Vampire Weekend - Vampire Weekend
Ah, Vampire Weekend. For the longest time I told myself you were just a flash in the pan, a band of limited talents who stood on the shoulders of giants and put in just enough songcraft to get the job done and pull the wool over the eyes of today's youth. Then I realized that I had inadvertantly memorized every track on this album because they are all so damn catchy. Why fight it? This is a wonderful pop album with some great influences. I like "The Kids Don't Stand A Chance" both because it sounds different than most of the other songs on the album, and because I love the title's modern update of the Who's "The Kids Are Alright" - whether it was intended to be that, I couldn't say, so let's assume it was.

Why? - Alopecia
2005's Elephant Eyelash was such a great album, I had very high hopes for this follow-up. The sound is a lot fuller and richer, with more instrumentation and fleshed-out choruses, but that overarching sense of dread and loss remains, which makes for a great album from a band (well, a solo act, more or less) to watch. "Good Friday" doesn't feature the higher-pitched nasal sound that is Why's trademark, but it does contain a reference to Houdini's death by an unexpected punch and the line "sucking dick for drink tickets/at the free bar at my cousin's bat mitzvah," so it made the list.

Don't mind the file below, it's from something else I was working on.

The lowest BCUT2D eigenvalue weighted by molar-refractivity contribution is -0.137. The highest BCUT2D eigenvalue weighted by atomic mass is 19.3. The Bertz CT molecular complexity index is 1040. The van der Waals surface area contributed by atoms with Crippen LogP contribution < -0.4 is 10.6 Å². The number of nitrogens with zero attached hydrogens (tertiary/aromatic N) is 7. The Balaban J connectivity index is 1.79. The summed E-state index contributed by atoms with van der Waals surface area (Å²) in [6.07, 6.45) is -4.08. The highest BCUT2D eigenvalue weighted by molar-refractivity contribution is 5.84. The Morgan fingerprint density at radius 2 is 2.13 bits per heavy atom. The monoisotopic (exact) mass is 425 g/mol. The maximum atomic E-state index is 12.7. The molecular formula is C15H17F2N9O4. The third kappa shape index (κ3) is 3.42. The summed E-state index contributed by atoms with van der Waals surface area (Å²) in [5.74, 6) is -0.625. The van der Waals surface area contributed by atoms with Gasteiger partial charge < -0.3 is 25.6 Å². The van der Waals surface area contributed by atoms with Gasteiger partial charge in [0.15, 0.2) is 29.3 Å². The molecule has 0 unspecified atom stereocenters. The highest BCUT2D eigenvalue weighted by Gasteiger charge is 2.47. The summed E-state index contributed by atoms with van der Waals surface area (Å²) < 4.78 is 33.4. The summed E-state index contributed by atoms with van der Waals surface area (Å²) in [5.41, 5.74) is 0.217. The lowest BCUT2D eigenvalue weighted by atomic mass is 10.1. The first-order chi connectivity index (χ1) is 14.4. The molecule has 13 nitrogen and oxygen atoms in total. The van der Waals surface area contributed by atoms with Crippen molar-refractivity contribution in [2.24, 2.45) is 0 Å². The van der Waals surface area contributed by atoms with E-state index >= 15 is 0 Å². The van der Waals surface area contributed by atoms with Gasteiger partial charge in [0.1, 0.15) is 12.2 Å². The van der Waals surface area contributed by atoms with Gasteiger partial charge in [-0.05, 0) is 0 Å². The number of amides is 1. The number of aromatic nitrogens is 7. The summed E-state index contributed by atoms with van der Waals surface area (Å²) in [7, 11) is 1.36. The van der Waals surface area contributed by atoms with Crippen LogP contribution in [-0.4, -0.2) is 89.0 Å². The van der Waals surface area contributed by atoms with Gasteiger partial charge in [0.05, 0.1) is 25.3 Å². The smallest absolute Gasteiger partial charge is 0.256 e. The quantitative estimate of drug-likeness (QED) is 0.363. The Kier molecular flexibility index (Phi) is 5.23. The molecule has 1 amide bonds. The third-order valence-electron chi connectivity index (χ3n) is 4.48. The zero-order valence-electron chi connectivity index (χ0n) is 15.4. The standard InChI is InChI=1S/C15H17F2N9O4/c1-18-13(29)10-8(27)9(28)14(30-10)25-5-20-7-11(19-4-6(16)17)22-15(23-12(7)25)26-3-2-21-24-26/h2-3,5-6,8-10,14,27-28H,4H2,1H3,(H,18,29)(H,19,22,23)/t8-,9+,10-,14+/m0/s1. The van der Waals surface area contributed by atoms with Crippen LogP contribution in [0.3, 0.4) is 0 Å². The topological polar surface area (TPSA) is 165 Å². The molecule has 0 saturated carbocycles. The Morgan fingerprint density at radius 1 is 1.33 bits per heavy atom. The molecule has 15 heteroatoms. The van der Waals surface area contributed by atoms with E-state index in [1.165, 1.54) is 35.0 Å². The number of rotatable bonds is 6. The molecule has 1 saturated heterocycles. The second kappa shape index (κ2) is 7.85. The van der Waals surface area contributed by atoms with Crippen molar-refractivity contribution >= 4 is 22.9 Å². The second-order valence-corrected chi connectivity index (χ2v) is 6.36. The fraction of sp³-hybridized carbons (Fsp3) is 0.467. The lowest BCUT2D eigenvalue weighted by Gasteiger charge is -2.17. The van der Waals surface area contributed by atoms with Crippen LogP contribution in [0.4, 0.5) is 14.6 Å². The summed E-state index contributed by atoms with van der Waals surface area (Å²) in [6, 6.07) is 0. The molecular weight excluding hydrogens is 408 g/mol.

I used to think "One Pure Thought" was the only great song on this album, but that's not doing justice to the glitchy ballads that make up this album. Whether they're going overboard with the synthesizers on "Touch Too Much" or overboard with the drum machine on "Bendable Posable," Hot Chip does their best impression of really sad robots on this album, and while the results are mixed, they are usually great. "Wrestlers" is a robot's attempt at a Justin Timberlake song (seriously, I could hear Justin and [hot rap artist du jour] making a Top 40 hit out of this song) and it's deliciously weird. Word to the wise: skip the last track on the album, the robots checked out and the humans really weren't up to the task on that one.